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Gym catches ‘Biggest Loser’ bug

West Plains Fitness keeps members motivated with variety of contests

Jennifer Owens-Catterson works out  at the West Plains Fitness on April 30. She is one of the winners in the gym’s “Biggest Loser” contest. (Colin Mulvany / The Spokesman-Review)
Jennifer Owens-Catterson works out at the West Plains Fitness on April 30. She is one of the winners in the gym’s “Biggest Loser” contest. (Colin Mulvany / The Spokesman-Review)
Ryan Lancaster Correspondent

While television and weight loss aren’t exactly gym buddies, this odd couple has pumped up millions of people worldwide through NBC’s prime-time show, “The Biggest Loser.”

Having just completed its seventh season, the program’s latest incarnation pitted 11 couples against each other to see who can shed the most weight for a hefty grand prize. Over the years, the show has increasingly spawned scores of copycats at schools, hospitals and fitness centers.

Mark Koops, co-creator and executive producer of “The Biggest Loser,” said he’s been inundated with stories about neighborhood programs initiated by his program. “The show inspires partly, I think, because people are looking for positivity and hope,” he said. “This proves you can be touched by television.”

One local gym that was touched by “The Biggest Loser” bug is West Plains Fitness, a mom-and-pop club just east of Airway Heights on Highway 2.

“We try to offer a lot of different contests at the gym to keep fitness interesting,” said Beth Mathison, who opened the fitness center in January 2008 with her husband, Todd.

Mathison jumped at the suggestion for a regional “Biggest Loser” challenge when one of her staff brought it up late last year. She said the contest, which ran from Feb. 1 through the end of April, had about 40 contestants, although each bi-weekly weigh-in saw smaller numbers of attendees.

Contest winners were announced Saturday for most body fat percentage lost and most points acquired over the duration of the contest. Mathison said she was proud to see how hard the winners worked and “it was neck and neck with a few folks.”

Brenda DeVore won the points category, which she earned through things like frequent club visits and steady attendance at weigh-ins.

The big loser in the body fat percentage category was club member Jennifer Owens-Catterson, who said that winning wasn’t nearly as important as the process. “I’ve lost about a half a pound a week, which isn’t incredible,” she said. “You just have to remember it didn’t take you 12 weeks to get to this point; it’s not going to take you 12 weeks to get rid of it.”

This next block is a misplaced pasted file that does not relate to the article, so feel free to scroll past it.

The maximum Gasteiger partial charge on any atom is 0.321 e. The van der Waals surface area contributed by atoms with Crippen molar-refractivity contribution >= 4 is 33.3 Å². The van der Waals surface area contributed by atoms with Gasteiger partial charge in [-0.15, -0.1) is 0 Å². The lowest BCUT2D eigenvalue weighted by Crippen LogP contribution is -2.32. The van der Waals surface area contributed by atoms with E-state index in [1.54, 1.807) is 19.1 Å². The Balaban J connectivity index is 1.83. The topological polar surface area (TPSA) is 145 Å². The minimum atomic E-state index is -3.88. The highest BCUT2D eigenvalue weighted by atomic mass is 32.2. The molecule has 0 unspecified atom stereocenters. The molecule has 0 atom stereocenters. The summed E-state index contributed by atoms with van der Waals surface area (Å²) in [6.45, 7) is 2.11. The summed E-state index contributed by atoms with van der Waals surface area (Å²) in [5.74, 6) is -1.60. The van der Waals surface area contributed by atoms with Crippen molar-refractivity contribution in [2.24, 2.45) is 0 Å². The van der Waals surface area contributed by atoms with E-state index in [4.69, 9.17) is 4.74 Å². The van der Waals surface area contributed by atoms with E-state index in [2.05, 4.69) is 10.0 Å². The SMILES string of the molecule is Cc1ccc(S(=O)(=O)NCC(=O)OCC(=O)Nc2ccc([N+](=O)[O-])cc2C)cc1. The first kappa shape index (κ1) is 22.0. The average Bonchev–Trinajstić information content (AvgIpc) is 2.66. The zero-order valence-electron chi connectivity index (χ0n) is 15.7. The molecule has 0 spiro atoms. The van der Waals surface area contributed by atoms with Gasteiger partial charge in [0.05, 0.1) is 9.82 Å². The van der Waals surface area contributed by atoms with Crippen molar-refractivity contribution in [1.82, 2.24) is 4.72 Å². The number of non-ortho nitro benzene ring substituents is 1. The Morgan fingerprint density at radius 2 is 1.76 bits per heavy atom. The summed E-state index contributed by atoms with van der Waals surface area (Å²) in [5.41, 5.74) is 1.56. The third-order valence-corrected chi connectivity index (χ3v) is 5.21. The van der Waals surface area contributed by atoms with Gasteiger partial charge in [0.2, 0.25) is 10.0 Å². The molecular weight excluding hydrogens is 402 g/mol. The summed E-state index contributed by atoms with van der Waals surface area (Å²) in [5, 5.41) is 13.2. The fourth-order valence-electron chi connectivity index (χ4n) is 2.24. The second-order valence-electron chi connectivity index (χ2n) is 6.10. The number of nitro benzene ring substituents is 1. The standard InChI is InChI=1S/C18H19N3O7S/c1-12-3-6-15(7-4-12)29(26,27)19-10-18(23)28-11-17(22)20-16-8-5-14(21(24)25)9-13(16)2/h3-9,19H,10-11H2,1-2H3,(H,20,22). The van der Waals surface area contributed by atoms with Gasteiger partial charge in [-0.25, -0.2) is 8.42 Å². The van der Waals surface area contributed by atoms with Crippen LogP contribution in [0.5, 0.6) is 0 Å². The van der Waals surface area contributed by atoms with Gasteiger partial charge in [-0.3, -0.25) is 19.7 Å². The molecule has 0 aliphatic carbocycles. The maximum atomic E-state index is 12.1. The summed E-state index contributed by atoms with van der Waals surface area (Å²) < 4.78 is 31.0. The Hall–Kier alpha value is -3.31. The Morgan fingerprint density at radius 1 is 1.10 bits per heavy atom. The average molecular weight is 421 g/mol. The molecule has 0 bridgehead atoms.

Owens-Catterson, who recently moved to Medical Lake with her husband, said she immediately saw something special about the gym upon joining last September. “The proprietors, Beth and Todd, are wonderful people,” she said. “Beth always has time to help with weigh-ins, tips, even therapy sessions. In those big gyms you just get lost in the fray.”

In early April, West Plains Fitness was crowned small business of the year for 2009 in the West Plains Chamber’s Best of the West Awards. Mathison said she and her husband used feedback from club members to expand classes and make other improvements in December, a move that seems to have paid off.

The gym now boasts nearly 800 members, she said, and word is spreading. “It seems like the amenities and the classes we just recently added are now the most popular,” she said.

Personalized programs like “The Biggest Loser” and a bike-across-America contest last year are what drew Owens-Catterson to the club. “I’m one of those people who needs a reason to lose weight,” she said. “I don’t know what I’m going to do after this contest ends.”

NBC producer Koops said group fitness contests have such wide appeal in part because of the close bonds formed in the process of competition. “It’s great to have these local challenges because they form a support group,” he said. “It’s hard to do it on your own. The support and help of others in the community motivates you to keep going.”

Koops said that when they start out, some of the contestants on his show aren’t even aware that they’re consuming up to 10,000 calories a day, but through the training process they learn tools necessary to help them make better decisions.

“The tone of the show is such that it provides hope,” he said. “These local programs prove that, even if you’re not on a television show, just seeing someone succeed can be a great motivator.”

Ryan Lancaster can be reached by e-mail at
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